Updated 2:32 p.m.
The think tank Third Way has made an interesting contribution to those interpreting the implications of President Obama’s reelection for his second-term agenda. Drawing from a recent survey of Obama voters conducted by the Benenson Strategy Group, the centrist group argues that these voters support a “balanced” approach to deficit-reduction, meaning they want tax increases and entitlement cuts. (Disclosure: My firm works for a client whose goal is to support and help enact a significant deal to reduce the debt.)
These results, while not surprising, are significant in two respects: first, to the extent that there is an activist left in the Democratic Party that opposes significant entitlement reform and believes the election validated that view, the poll represents some actual and contradicting data. Second, we can be sure that the president and his team are looking at this information.
I have deep respect for Third Way and Mr. Benenson. But I would caution that support for entitlement reform often sounds good to voters in the abstract, and not so good when they hear specifics.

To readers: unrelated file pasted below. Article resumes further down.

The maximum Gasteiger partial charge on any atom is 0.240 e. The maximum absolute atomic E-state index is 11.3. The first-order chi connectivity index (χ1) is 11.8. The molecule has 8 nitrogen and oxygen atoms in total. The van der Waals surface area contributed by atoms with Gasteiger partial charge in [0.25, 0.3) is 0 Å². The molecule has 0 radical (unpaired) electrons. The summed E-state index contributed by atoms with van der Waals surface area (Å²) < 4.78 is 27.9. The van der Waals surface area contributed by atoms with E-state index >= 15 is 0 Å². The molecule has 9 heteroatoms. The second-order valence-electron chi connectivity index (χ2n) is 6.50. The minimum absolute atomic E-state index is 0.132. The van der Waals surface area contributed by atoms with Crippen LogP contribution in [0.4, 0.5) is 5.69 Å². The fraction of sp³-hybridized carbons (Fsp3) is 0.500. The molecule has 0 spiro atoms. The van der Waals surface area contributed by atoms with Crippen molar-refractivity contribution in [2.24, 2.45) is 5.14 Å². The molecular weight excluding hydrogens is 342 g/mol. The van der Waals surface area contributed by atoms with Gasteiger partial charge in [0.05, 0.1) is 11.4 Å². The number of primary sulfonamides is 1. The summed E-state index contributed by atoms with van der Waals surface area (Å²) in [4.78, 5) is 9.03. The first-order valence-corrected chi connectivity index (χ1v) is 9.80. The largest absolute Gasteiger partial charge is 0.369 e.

In the past, I have shared with politicians polling that showed similar, abstract support for difficult actions. They have rolled their eyes, suggesting that the political reality would be at variance with the prediction of support.
Indeed, the president himself went through something similar on health care; his plan started with overwhelming support, only to have that erode as his critics redefined the plan. There may not be the kind of active opposition to fiscal reform as we saw on health reform, but should it materialize, it wouldn’t lack for material.
Yet the last two years of drumbeat on America’s dire fiscal condition may have improved the political ground for not just touching the third rails of American politics, tax increases and entitlement reform, but grabbing them with both parties’ hands.
That would be more than a Third Way; it would be a new way.